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My Lords, like many others, I have struggled to reach a definitive view on this Bill, not least because of the many moving letters I have received on both sides of the argument, but in the end I decided that I cannot support it. The Bill addresses the nature and value of human life and such profound issues should not be influenced by opinion polls, which are just snapshots of the popular mood where the answer is determined so much by the way the question is asked. They should not be influenced by PR campaigns, and the experience of other countries should not be determinative. The exemplars for the changes proposed in the Bill are small states that are significantly different from this country, although of course there are lessons that might be learnt from them.
As other speakers have said, making the decision on principle is difficult because the issue pits two generally accepted goods against each another: on the one hand, the autonomy and freedom of the individual, and on the other the sanctity of life. How each of us strikes that balance will be influenced by personal circumstances, including our own life and religious faith. I should declare that I lack religious faith but that my decision has been influenced by the death of my mother.
I accept that the Bill strives to strike a balance between these two principles, but I think it gets it wrong because I believe it will start a process in which the safeguards against the taking of life will continue to be eroded and, as a result, greater harm will be done if this Bill becomes law than if it does not. My concern flows from the fact that the two, linked, principles that appear to underpin the Bill—the right to the individual's autonomy over their own life and the right to end intolerable suffering—are not clearly reflected in the drafting. If the guiding principle is one of autonomy, then a time limit transgresses it. If the guiding principle is one of relief from intolerable suffering, why should a time limit be imposed when the longer the suffering, the greater the case for such relief? In those circumstances, if the Bill becomes law and the principles underpinning it become established, I cannot imagine how, over time, legislators will be able politically to resist the claims of those who argue for an extension of the right to an assisted death. I cite the case, for example, of a diagnosis of an invariably fatal illness such as mesothelioma, where the prognosis is clear and involves great suffering for which very little effective palliative care is available but where the progress of the disease may take 18 months.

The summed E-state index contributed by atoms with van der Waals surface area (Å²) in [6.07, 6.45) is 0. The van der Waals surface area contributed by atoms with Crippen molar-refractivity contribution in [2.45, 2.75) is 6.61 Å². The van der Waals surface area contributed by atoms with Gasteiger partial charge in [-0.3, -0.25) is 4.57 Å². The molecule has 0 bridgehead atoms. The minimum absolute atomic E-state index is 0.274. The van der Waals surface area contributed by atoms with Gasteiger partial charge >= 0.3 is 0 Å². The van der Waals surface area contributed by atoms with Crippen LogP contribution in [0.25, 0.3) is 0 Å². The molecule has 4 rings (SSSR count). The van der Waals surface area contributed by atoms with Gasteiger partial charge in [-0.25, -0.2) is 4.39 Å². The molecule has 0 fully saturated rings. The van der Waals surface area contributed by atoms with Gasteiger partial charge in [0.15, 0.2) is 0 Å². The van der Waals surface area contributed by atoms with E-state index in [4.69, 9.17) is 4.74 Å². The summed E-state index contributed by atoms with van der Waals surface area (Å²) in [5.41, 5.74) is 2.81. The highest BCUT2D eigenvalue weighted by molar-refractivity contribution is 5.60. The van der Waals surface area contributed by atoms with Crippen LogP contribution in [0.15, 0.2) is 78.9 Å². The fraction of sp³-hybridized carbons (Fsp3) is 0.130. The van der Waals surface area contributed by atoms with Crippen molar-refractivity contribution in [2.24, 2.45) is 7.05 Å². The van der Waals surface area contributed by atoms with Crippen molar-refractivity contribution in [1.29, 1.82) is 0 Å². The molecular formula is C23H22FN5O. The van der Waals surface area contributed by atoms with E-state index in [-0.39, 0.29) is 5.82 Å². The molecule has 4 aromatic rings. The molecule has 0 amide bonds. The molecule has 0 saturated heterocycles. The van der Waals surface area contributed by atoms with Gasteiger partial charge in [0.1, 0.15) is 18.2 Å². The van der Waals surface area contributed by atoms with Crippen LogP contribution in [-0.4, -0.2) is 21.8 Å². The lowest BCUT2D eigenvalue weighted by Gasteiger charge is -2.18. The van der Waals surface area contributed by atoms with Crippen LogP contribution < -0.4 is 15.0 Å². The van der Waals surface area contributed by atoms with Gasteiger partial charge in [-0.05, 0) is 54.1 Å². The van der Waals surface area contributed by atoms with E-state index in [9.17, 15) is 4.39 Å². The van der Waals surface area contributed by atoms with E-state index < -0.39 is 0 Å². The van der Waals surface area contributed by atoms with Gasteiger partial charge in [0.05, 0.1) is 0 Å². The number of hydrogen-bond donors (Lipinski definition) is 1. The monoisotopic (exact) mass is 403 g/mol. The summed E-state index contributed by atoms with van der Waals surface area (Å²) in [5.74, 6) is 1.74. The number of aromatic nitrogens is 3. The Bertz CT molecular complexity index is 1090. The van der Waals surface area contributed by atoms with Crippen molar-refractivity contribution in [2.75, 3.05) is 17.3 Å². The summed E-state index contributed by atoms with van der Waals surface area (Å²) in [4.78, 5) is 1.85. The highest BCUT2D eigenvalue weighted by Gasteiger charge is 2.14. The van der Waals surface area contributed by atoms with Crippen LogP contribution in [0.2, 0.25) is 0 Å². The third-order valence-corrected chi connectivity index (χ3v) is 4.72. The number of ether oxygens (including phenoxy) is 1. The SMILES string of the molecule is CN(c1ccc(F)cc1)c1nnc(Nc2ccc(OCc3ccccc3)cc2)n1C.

The difficulties of definition in the drafting of the Bill, about which other speakers have already said a great deal today, could, over time, further encourage the erosion of the safeguards which almost everyone in your Lordships’ House today seems to agree should be there. There may be a case for assisted dying on demand in cases of intolerable and unrelievable suffering, but that is not what we are debating today, and yet that is where we could well end up if this Bill becomes law. And I fear that.
The more the scope for assisted dying is widened, the greater is the potential for abusive pressure on the physically and mentally frail to end their lives. I do not share the idealism of other noble Lords that such pressure will never take place. It will often be subtle and difficult to protect against, and certainly this Bill offers no adequate protections. The more such abuses happen, the more thoroughly our society will be brutalised. The more that the law, which reflects and sets standards for our society, allows that to happen, the more thoroughly our society will be brutalised.
Finally, I want briefly to raise one other subsidiary concern about the Bill and that is the wide and imprecise scope it gives to the state in Clauses 4 and 8. I believe it is wrong that the state should be given such power over the taking of life. In my view, these clauses are unacceptable as they extend executive power into areas where it should have no place. My view that this Bill strikes the balance between competing principles in the wrong place is strengthened by the guidelines issued by the DPP in 2010 which, wisely and compassionately, address the widespread concerns that were raised the last time this issue was debated in your Lordships’ House about the position of loved ones who assist suicide.
By opposing this Bill, I must accept that I am supporting the continuation of suffering in particular cases. But I have, with great difficulty, concluded that to support the Bill would, over time, also result in suffering and abuse and the brutalising of our society. I cannot support it.